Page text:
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At the same time, the existence of a thin buoyant surface layer conspires with other processes to impose nutrient limitation on ocean productivity. The export of organic matter to depth depletes the surface ocean of nutrients, causing the nutrients to accumulate in deep waters where there is no light available for photosynthesis (Figure 2). Because of the density difference between surface water and the deep sea across most of the ocean, ocean circulation can only very slowly reintroduce dissolved nutrients to the euphotic zone. By driving nutrients out of the sunlit, buoyant surface waters, ocean productivity effectively limits itself.

Phytoplankton growth limitation has traditionally been interpreted in the context of Liebig's Law of the Minimum, which states that plant growth will be as great as allowed by the least available resource, the "limiting nutrient" that sets the productivity of the system (de Baar 1994). While this view is powerful, interactions among nutrients and between nutrients and light can also control productivity. A simple but important example of this potential for "co-limitation" comes from polar regions, where oblique solar insolation combines with deep mixing of surface waters to yield low light availability. In such environments, higher iron supply can increase the efficiency with which phytoplankton capture light energy (Maldonado et al. 1999, Sunda & Huntsman 1997). More broadly, it has been argued that phytoplankton should generally seek a state of co-limitation by all the chemicals they require, including the many trace metal nutrients (Morel 2008).

Who Are the Major Players in Ocean Productivity?


In contrast to the terrestrial biosphere, most marine photosynthesis is conducted by single-celled organisms, and the more abundant of the multicellular forms are structurally much simpler than the vascular plants on land. During much of the twentieth century, it was thought that cells in the range of ~5 to ~100 microns diameter account for most phytoplankton biomass and productivity. This size range is composed mostly of eukaryotes, organisms whose cells contain complex membrane-bound structures ("organelles"), including the cell's nucleus and chloroplasts. Well-studied forms of eukaryotic phytoplankton include the opal-secreting diatoms, prymnesiophytes (including the CaCO3-secreting coccolithophorids), and the organic wall-forming dinoflagellates. The centrality of these organisms in early oceanographic thought was due to their accessibility by standard light microscopy.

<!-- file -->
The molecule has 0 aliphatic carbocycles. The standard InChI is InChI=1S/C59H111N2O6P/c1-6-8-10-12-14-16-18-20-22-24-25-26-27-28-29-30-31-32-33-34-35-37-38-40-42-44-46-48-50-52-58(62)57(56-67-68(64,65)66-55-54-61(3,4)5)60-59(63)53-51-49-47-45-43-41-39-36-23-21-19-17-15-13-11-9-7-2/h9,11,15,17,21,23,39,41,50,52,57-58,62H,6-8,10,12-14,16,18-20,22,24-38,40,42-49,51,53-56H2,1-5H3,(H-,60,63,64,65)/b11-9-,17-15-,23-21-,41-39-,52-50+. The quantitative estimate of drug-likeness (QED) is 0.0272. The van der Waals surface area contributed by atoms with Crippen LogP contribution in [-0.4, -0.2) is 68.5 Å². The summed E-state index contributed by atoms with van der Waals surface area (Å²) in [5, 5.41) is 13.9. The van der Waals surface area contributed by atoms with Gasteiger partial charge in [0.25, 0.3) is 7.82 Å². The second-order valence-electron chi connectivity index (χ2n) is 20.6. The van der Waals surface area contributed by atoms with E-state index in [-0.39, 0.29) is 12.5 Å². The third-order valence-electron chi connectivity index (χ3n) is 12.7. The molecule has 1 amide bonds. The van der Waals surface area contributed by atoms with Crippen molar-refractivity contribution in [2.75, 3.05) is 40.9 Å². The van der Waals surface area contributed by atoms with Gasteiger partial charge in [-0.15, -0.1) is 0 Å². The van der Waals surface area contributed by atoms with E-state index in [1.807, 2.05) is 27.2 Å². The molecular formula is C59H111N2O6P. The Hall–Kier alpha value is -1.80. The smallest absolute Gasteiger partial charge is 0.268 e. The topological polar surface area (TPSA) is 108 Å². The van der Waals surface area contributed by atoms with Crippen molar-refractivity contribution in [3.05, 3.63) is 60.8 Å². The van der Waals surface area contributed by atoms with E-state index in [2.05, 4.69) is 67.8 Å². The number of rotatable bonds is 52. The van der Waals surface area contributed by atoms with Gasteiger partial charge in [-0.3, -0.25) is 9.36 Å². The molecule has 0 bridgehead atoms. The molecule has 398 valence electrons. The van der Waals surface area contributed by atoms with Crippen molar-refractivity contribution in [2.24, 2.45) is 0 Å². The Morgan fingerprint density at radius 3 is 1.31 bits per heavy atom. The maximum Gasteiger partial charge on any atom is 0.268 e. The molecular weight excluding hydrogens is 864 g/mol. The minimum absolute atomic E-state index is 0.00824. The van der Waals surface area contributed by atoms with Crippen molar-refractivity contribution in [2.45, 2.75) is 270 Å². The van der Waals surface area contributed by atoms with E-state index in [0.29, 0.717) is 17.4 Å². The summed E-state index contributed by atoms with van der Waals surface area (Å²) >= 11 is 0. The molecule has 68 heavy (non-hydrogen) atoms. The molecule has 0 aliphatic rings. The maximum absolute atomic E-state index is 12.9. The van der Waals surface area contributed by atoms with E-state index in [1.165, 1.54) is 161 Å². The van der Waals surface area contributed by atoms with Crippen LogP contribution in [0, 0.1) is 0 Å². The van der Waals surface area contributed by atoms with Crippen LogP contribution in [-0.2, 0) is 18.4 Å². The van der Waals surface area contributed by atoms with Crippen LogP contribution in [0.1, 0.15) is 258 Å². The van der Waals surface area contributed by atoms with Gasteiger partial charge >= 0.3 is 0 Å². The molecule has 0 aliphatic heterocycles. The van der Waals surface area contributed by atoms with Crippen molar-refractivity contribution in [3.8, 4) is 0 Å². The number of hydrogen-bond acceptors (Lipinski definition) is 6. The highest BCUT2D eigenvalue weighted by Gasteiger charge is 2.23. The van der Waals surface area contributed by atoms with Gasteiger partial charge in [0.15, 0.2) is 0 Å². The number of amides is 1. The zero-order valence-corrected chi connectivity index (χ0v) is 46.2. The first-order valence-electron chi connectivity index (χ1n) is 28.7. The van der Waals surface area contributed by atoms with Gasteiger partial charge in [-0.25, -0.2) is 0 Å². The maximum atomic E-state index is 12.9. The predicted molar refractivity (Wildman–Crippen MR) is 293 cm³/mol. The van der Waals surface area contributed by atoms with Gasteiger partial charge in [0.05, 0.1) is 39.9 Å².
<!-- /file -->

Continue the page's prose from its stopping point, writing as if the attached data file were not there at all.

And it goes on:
Only with recent technological advances have smaller organisms become readily observable, revolutionizing our view of the plankton. In particular, the cyanobacteria, which are prokaryotes (lacking a nucleus and most other organelles found in eukaryotes), are now known to be important among the phytoplankton. Initially, the cyanobacteria were identified largely with colonial forms such as Trichodesmium that play the critical role of "fixing" nitrogen (see below). However, major discoveries over the last thirty years have revealed the prevalence across the global ocean of unicellular cyanobacteria of ~0.5 to ~1.5 microns diameter. It is now recognized that two cyanobacterial genera — Synechoccocus and Prochlorococcus — dominate phytoplankton numbers and biomass in the nutrient-poor tropical and subtropical ocean (Waterbury et al. 1979, Chisholm et al. 1988). In addition, new methods, both microscopic and genetic, are revealing a previously unappreciated diversity of smaller eukaryotes in the open ocean.